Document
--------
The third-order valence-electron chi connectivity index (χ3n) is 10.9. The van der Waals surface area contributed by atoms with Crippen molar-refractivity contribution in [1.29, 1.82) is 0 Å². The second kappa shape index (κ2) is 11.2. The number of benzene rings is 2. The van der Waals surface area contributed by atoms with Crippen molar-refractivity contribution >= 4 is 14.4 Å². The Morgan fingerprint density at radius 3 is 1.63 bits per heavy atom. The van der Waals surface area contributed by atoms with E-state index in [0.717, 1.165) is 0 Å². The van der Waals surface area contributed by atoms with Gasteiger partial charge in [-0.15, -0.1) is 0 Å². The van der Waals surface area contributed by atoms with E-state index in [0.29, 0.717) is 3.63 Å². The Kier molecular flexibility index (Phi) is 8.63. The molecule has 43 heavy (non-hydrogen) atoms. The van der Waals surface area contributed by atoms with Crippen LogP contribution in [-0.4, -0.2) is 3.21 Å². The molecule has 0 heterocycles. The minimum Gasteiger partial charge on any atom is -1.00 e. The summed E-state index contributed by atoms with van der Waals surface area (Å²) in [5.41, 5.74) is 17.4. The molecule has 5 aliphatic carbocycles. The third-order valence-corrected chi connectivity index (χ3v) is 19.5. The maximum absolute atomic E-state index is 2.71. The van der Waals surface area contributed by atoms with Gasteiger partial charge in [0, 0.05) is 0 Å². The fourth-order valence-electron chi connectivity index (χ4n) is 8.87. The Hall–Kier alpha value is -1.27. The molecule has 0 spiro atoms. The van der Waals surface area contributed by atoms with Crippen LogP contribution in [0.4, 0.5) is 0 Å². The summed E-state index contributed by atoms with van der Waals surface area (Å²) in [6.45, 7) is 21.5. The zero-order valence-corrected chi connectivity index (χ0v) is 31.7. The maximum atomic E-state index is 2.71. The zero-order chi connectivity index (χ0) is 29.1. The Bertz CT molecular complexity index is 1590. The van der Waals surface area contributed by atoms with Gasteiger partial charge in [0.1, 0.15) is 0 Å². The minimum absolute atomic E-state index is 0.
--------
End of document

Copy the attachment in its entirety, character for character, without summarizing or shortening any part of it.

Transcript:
The third-order valence-electron chi connectivity index (χ3n) is 10.9. The van der Waals surface area contributed by atoms with Crippen molar-refractivity contribution in [1.29, 1.82) is 0 Å². The second kappa shape index (κ2) is 11.2. The number of benzene rings is 2. The van der Waals surface area contributed by atoms with Crippen molar-refractivity contribution >= 4 is 14.4 Å². The Morgan fingerprint density at radius 3 is 1.63 bits per heavy atom. The van der Waals surface area contributed by atoms with E-state index in [0.717, 1.165) is 0 Å². The van der Waals surface area contributed by atoms with Gasteiger partial charge in [-0.15, -0.1) is 0 Å². The van der Waals surface area contributed by atoms with E-state index in [0.29, 0.717) is 3.63 Å². The Kier molecular flexibility index (Phi) is 8.63. The molecule has 43 heavy (non-hydrogen) atoms. The van der Waals surface area contributed by atoms with Crippen LogP contribution in [-0.4, -0.2) is 3.21 Å². The molecule has 0 heterocycles. The minimum Gasteiger partial charge on any atom is -1.00 e. The summed E-state index contributed by atoms with van der Waals surface area (Å²) in [5.41, 5.74) is 17.4. The molecule has 5 aliphatic carbocycles. The third-order valence-corrected chi connectivity index (χ3v) is 19.5. The maximum absolute atomic E-state index is 2.71. The van der Waals surface area contributed by atoms with Gasteiger partial charge in [0, 0.05) is 0 Å². The fourth-order valence-electron chi connectivity index (χ4n) is 8.87. The Hall–Kier alpha value is -1.27. The molecule has 0 spiro atoms. The van der Waals surface area contributed by atoms with Crippen LogP contribution in [0.4, 0.5) is 0 Å². The summed E-state index contributed by atoms with van der Waals surface area (Å²) in [6.45, 7) is 21.5. The zero-order valence-corrected chi connectivity index (χ0v) is 31.7. The maximum atomic E-state index is 2.71. The zero-order chi connectivity index (χ0) is 29.1. The Bertz CT molecular complexity index is 1590. The van der Waals surface area contributed by atoms with Gasteiger partial charge in [0.1, 0.15) is 0 Å². The minimum absolute atomic E-state index is 0.